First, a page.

Medical errors are the third leading cause of death in the United States and are costing Americans nearly $1 trillion per year in additional medical costs, productivity losses, and shortened life spans. Medical malpractice also causes severe emotional trauma on the injured patient and their family due to the severity of the injuries and breach of trust.
Medical malpractice is the area of law that provides legal recourse and compensation or individuals injured by preventable medical errors. Joe Lyon is a highly rated and compassionate Cincinnati medical malpractice lawyer who represents individuals and families in medical malpractice cases throughout Ohio and Kentucky to obtain compensation for the economic and human damages caused by preventable medical errors.
Attorney Joe Lyon Answers Common Medical Malpractice Questions
“A part of my law practice includes representing individuals and family members that have been victims of medical malpractice. Medical malpractice cases can be some of the hardest, most emotional cases for family members, because they go to the heart of the physician-patient relationship. Often times in these cases, the results of the medical care are incredibly catastrophic and damaging.Fortunately, we do have a wonderful system in this country, with our civil justice system, that allows families to question the medical care and to understand what happened, with respect to either themselves or a family member. What I hear more often than not, when I’m called about a medical malpractice case, is that no one is providing the answers to the family in terms of what happened. Oftentimes, the doctors and nurses are incredibly attentive during the course of the case, once they recognize that a mistake may have been made, the lines of communication end and the family is left with no means of understanding why such a tragic consequence occurred.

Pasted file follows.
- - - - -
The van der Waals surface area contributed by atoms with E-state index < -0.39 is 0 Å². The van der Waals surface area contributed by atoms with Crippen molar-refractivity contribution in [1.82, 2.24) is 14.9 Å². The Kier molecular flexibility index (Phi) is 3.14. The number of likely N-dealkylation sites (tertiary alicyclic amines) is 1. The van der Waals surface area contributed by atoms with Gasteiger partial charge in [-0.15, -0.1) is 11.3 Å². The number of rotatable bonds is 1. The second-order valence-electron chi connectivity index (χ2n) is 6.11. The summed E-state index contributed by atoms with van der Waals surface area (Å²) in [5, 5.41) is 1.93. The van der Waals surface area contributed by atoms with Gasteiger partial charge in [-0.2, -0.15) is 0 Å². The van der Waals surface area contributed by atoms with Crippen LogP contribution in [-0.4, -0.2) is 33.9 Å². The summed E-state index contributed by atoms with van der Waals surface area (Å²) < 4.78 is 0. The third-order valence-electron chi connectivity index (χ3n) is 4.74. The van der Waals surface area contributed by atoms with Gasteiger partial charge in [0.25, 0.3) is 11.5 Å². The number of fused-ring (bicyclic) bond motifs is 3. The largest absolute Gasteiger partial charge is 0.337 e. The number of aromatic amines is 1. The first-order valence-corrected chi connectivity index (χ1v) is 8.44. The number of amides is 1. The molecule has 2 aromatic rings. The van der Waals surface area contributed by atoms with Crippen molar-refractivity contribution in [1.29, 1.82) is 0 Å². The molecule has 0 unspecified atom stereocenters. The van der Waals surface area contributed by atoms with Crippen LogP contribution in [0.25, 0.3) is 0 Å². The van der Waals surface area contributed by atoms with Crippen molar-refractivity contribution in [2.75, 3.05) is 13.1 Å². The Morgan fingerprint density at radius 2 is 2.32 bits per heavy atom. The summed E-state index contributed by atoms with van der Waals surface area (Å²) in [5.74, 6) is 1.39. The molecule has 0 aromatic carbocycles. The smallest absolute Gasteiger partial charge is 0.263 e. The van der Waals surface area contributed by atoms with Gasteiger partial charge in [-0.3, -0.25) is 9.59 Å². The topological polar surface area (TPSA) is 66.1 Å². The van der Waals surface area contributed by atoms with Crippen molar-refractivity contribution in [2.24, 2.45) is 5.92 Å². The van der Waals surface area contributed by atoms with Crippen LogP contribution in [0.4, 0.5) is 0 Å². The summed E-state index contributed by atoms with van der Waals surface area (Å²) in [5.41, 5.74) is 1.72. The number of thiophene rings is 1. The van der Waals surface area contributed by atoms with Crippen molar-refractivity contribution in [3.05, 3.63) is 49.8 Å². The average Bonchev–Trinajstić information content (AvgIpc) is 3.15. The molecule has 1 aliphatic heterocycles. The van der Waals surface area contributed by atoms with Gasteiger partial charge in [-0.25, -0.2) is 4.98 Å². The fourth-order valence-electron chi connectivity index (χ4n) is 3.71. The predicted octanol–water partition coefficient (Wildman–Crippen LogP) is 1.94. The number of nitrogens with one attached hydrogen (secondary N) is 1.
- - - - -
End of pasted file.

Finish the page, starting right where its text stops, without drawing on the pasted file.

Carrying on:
What I try to communicate to all of my clients from the beginning is that, while I can’t guarantee a particular result in the case, I can guarantee that we’ll get you more answers than you had when you walked through my door.
The process for understanding what happened in a particular medical malpractice case involves several steps. First we have to get all the medical records in the case. That is the beginning of understanding the story. It’s not the end, and as you would suspect, not all the facts or circumstances that are surrounding the care are in the medical records, oftentimes the medical record is written with the physicians point of view in mind. It’s also important to interview any family members or friends who were also involved with the care that may be able to shed some light on the case.
Medical malpractice cases are unique in that you are not allowed to pursue that case in an Ohio court without initially getting an expert physician to sign what’s called an Affidavit of Merit against the physician that’s suspected of committing the medical malpractice. It’s an absolute prerequisite to moving forward in the case. Without the Affidavit of Merit the case will likely be dismissed. So, part of the investigative process is that my law firm, typically it’s a responsibility that I take myself, is to identify the most qualified and best expert to review the medical records in the case from a prospective point of view, and to give us that initial opinion on the standard of care. Once that opinion is obtained, and assuming that the doctors says that malpractice was committed, we can then move forward and file the case.”